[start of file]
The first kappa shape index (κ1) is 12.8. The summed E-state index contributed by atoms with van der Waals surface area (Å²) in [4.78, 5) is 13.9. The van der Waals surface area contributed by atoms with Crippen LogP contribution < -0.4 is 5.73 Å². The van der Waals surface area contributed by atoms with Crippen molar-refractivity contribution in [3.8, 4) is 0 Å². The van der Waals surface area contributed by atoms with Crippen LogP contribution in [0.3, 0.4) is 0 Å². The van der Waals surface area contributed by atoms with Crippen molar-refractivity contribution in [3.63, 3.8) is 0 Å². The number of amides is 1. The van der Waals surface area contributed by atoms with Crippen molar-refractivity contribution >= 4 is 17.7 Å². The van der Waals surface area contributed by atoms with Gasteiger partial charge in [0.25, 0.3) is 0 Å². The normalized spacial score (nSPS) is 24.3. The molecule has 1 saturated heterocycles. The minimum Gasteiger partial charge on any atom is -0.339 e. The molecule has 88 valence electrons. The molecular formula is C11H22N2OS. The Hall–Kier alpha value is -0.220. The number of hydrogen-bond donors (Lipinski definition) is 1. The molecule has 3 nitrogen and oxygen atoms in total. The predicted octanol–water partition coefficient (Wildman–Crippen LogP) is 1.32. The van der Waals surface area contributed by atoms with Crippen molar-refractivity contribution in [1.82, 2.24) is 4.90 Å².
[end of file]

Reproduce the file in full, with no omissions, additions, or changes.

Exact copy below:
The first kappa shape index (κ1) is 12.8. The summed E-state index contributed by atoms with van der Waals surface area (Å²) in [4.78, 5) is 13.9. The van der Waals surface area contributed by atoms with Crippen LogP contribution < -0.4 is 5.73 Å². The van der Waals surface area contributed by atoms with Crippen molar-refractivity contribution in [3.8, 4) is 0 Å². The van der Waals surface area contributed by atoms with Crippen LogP contribution in [0.3, 0.4) is 0 Å². The van der Waals surface area contributed by atoms with Crippen molar-refractivity contribution in [3.63, 3.8) is 0 Å². The number of amides is 1. The van der Waals surface area contributed by atoms with Crippen molar-refractivity contribution >= 4 is 17.7 Å². The van der Waals surface area contributed by atoms with Gasteiger partial charge in [0.25, 0.3) is 0 Å². The normalized spacial score (nSPS) is 24.3. The molecule has 1 saturated heterocycles. The minimum Gasteiger partial charge on any atom is -0.339 e. The molecule has 88 valence electrons. The molecular formula is C11H22N2OS. The Hall–Kier alpha value is -0.220. The number of hydrogen-bond donors (Lipinski definition) is 1. The molecule has 3 nitrogen and oxygen atoms in total. The predicted octanol–water partition coefficient (Wildman–Crippen LogP) is 1.32. The van der Waals surface area contributed by atoms with Crippen molar-refractivity contribution in [1.82, 2.24) is 4.90 Å².